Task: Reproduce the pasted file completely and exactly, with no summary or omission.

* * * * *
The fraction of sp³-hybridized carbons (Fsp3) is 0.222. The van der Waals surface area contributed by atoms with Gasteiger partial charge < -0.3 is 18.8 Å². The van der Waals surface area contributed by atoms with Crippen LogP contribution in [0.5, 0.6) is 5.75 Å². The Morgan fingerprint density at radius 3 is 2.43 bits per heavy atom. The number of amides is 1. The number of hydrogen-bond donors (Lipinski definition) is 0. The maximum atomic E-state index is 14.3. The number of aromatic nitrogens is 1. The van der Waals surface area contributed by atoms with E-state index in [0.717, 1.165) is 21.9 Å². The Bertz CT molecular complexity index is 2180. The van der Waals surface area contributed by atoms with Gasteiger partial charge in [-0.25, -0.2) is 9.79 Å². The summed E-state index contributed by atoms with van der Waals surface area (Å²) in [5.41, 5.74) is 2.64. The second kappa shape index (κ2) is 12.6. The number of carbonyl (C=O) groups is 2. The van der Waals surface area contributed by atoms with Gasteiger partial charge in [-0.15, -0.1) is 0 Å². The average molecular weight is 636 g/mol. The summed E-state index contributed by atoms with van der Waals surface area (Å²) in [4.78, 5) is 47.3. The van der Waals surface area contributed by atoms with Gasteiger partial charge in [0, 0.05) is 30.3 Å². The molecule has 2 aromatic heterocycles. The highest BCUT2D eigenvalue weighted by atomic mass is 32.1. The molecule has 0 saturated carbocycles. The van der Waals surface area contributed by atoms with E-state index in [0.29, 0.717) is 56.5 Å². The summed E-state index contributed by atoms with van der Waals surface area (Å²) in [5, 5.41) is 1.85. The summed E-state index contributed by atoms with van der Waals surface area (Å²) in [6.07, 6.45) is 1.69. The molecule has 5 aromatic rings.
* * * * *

The fraction of sp³-hybridized carbons (Fsp3) is 0.222. The van der Waals surface area contributed by atoms with Gasteiger partial charge < -0.3 is 18.8 Å². The van der Waals surface area contributed by atoms with Crippen LogP contribution in [0.5, 0.6) is 5.75 Å². The Morgan fingerprint density at radius 3 is 2.43 bits per heavy atom. The number of amides is 1. The number of hydrogen-bond donors (Lipinski definition) is 0. The maximum atomic E-state index is 14.3. The number of aromatic nitrogens is 1. The van der Waals surface area contributed by atoms with E-state index in [0.717, 1.165) is 21.9 Å². The Bertz CT molecular complexity index is 2180. The van der Waals surface area contributed by atoms with Gasteiger partial charge in [-0.25, -0.2) is 9.79 Å². The summed E-state index contributed by atoms with van der Waals surface area (Å²) in [5.41, 5.74) is 2.64. The second kappa shape index (κ2) is 12.6. The number of carbonyl (C=O) groups is 2. The van der Waals surface area contributed by atoms with Gasteiger partial charge in [-0.15, -0.1) is 0 Å². The average molecular weight is 636 g/mol. The summed E-state index contributed by atoms with van der Waals surface area (Å²) in [4.78, 5) is 47.3. The van der Waals surface area contributed by atoms with Gasteiger partial charge in [0, 0.05) is 30.3 Å². The molecule has 2 aromatic heterocycles. The highest BCUT2D eigenvalue weighted by atomic mass is 32.1. The molecule has 0 saturated carbocycles. The van der Waals surface area contributed by atoms with E-state index in [0.29, 0.717) is 56.5 Å². The summed E-state index contributed by atoms with van der Waals surface area (Å²) in [5, 5.41) is 1.85. The summed E-state index contributed by atoms with van der Waals surface area (Å²) in [6.07, 6.45) is 1.69. The molecule has 5 aromatic rings.